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mv1371

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I see references to wet sanding in several posts yet I am still not clear as to how this process works. It does not make sense (to me anyway) to put water on a cardboard tube. Can someone please give a clear explanation for this paint finishing technique?
 

troj

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First, you need wet/dry sandpaper for it -- standard sandpaper will disintigrate if you get it wet.

Have a container of clean water nearby (old cottage cheese containers, margarine tubes, etc) and dip the paper in, then sand for a bit. After a while, you get a feel for how often you have to go back and re-wet the sandpaper. It can be useful, especially with cardboard tubes, to have paper towels or old towels handy to periodically wipe off the moisture.

With cardboard tubes, as long as you don't sand through the finish, you're fine.

It takes patience, and a little bit of practice, but you can get a much smoother result with wet sanding. In addition, the sandpaper lasts a lot longer, because the water keeps it from clogging.

Like conventional sandpaper, not all wet/dry sandpaper is created equal. Buying a quality sandpaper will make your life much easier.

-Kevin
 

Marlin523

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After 1st coat of primer I dry sand and recoat. I moisten the paper and sand the second coat. Before the final paint coat I do the same thing. I simply don't saturate the thing. It works. Of course each step needs to be wiped clean. I use isopropyl alcohol.
 

Micromeister

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I see references to wet sanding in several posts yet I am still not clear as to how this process works. It does not make sense (to me anyway) to put water on a cardboard tube. Can someone please give a clear explanation for this paint finishing technique?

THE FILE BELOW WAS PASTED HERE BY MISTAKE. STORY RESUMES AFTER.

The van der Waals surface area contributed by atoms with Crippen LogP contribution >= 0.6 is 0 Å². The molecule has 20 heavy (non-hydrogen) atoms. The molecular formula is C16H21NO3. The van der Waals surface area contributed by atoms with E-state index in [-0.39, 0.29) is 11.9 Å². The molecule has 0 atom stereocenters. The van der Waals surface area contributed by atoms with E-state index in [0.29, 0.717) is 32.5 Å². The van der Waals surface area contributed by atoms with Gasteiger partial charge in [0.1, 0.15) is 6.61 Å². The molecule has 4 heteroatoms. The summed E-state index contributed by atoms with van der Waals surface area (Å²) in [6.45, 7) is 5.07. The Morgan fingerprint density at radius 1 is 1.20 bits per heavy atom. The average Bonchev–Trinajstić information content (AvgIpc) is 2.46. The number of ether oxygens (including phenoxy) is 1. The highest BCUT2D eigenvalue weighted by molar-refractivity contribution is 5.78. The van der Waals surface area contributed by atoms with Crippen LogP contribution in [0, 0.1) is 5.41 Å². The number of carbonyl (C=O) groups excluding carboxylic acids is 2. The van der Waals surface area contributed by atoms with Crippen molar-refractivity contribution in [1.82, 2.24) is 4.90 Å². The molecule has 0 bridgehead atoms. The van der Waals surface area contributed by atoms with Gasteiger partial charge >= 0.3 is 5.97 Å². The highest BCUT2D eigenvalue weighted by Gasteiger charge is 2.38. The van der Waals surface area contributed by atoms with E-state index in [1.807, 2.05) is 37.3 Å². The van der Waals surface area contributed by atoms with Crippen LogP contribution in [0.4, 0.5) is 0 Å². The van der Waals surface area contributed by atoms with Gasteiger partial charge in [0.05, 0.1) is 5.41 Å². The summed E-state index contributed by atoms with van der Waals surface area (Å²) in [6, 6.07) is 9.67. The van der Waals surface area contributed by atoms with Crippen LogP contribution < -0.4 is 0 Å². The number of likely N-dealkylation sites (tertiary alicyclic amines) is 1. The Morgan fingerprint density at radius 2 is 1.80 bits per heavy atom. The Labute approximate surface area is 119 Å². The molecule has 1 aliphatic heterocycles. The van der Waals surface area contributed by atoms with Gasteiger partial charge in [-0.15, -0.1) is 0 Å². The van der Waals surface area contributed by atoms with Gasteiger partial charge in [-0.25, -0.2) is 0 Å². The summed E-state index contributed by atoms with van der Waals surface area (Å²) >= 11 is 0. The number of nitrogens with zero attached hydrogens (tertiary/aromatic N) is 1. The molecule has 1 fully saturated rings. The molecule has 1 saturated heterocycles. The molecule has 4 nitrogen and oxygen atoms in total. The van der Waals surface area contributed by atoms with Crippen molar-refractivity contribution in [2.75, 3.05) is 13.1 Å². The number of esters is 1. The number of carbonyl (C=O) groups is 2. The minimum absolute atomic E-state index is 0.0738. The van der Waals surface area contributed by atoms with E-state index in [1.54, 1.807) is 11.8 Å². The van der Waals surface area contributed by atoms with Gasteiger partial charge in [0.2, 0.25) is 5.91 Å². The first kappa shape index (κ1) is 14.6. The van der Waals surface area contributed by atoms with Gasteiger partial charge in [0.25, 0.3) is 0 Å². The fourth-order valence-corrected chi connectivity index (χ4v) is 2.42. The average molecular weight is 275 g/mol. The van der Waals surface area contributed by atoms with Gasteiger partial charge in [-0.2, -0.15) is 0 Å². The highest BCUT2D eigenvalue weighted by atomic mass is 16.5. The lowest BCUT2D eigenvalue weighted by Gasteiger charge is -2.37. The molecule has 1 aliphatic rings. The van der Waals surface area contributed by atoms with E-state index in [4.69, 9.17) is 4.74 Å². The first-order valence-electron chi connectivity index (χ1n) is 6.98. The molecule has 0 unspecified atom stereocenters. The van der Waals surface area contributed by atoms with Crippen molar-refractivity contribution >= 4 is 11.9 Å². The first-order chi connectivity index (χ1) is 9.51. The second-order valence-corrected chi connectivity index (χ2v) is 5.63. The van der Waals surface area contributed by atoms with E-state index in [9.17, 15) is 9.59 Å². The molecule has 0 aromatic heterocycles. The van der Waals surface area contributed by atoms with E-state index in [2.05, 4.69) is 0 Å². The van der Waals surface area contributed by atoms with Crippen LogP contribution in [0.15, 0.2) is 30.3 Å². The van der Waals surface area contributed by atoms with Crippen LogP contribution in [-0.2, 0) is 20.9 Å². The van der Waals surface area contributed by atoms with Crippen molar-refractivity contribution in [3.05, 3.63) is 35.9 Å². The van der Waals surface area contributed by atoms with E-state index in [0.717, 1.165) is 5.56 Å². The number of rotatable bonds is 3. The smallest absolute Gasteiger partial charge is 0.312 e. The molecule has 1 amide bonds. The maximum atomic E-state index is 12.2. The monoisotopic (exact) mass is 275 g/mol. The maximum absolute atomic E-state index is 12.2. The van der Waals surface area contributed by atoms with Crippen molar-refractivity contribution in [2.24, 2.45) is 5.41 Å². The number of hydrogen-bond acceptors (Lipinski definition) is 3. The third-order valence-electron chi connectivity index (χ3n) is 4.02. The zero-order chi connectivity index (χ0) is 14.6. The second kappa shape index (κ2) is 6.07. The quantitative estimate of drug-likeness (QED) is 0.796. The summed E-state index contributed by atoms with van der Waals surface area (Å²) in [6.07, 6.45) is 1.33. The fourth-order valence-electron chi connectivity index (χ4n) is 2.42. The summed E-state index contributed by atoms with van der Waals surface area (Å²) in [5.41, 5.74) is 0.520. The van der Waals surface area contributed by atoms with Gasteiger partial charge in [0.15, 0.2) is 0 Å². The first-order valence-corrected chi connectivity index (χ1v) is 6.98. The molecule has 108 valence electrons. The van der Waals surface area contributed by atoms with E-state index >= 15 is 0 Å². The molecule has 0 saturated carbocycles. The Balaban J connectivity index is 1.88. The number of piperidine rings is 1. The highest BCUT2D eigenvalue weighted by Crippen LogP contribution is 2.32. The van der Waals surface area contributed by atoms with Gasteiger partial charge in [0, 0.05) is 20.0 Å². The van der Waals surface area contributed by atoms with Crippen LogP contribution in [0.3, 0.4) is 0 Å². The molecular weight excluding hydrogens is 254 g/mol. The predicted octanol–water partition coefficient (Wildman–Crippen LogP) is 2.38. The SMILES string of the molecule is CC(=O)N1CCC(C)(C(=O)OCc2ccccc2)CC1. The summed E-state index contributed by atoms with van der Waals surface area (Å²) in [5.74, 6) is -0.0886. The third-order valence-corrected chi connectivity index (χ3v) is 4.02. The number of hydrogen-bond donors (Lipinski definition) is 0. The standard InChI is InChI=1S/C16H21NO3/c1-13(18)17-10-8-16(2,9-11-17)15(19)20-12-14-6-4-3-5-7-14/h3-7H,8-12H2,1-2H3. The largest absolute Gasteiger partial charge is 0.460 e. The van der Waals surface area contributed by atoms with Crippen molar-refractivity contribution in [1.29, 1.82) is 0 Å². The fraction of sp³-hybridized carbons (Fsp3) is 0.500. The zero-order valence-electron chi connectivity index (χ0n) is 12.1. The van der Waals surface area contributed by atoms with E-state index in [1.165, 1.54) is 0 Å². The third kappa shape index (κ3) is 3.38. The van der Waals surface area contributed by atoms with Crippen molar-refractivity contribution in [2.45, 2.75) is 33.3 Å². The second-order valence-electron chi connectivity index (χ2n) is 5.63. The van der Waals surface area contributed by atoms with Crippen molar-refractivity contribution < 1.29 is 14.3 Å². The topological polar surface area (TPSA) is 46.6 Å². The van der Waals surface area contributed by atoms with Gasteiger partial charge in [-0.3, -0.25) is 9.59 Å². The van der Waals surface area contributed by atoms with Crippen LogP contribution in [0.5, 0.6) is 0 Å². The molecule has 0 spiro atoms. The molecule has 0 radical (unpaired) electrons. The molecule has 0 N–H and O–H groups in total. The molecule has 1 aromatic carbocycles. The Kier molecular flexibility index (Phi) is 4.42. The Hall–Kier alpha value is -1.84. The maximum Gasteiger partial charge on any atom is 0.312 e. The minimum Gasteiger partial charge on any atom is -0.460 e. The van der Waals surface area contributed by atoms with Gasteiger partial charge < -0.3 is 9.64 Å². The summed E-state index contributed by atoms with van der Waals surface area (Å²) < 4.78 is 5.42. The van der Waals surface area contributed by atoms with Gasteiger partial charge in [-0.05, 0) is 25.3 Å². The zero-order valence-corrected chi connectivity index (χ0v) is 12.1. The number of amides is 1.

Wet Sanding is not a proceedure used on raw cardboard. it's a finishing technique used to remove or reduce Paint dam lines and other defects in the completely painted and Dried finish.

You'll hear some Misrepresent dipping there sandpaper in water to unload it as wet sanding...it is NOT. Wet sanding in the painting industry is done with a running hose, wet/dry sandpaper and lots of elbow grease:)

It's is possible to completely remove orange-peel, dust, dirt, masking paint dam lines and other imprefections in a painted finish with this technique but you have to prep the model for use around lots of water. and have some way of catching the runoff slope and slurry created by the process.

PS: Primers are NEVER to be wet sanded, it's porus allowing mositure to penetrate the coating causing problems with adheasion down the road.
 
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luke strawwalker

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Sure... glad to help if I can.

Here's how I do it. Once I have the rocket constructed and I'm ready to start finishing it (any filling/rough sanding all done, or fins papered, etc.) then I shoot the rocket with a couple good coats of a sandable primer. I'm kinda fond of the regular old Walmart Colorplace primer myself, because it's cheap and it works well. Of course IF you're going to use a lacquer based paint, or a different brand, it's always best to use a lacquer primer or the same brand and type of primer as the paint brand and type you plan on using, for compatibilities' sake.

Once your primer is dry, start by sanding the rocket DRY with 220 grit. I 'free sand" (without a sanding block) as it's easier for me-- I've done a lot of car sanding and farm equipment sanding and I'm used to doing it that way, but most folks get better results using a sanding block). Thing to remember with sanding, is ALWAYS KEEP MOVING, NEVER SAND IN JUST ONE SPOT, and sand in CIRCLES and NOT STRAIGHT LINES if you can help it. Sanding in a straight line tends to cut grooves into whatever your sanding and leave deep sanding scratches. Another important thing to remember is, LET THE PAPER DO THE WORK. Don't use a lot of pressure or "push down" hard on the paper-- light pressure works just as well if not better, heavy pressure only clogs your paper, makes sanding scratches, dulls the grit of the paper, and generates heat which makes the primer gummy. Make a couple passes around the rocket, sanding the whole thing. Hold it up to the light and let the light "glint" off the rocket, and wipe it down periodically with a paper towel to remove the sanding dust. Look for any obvious high spots, low spots, or imperfections, and sand them as smooth as you can. It's likely you'll wear through the primer and down to the original glassine coating on the tube in places... but you should have SOME primer left on the rocket when you're done... If not, you probably sanded too much. Reprime any bare spots if needed and resand them to get them smooth and even. A few bare spots are ok for painting over, but it's better to have some primer under the paint, so repriming the bare spots is a good idea.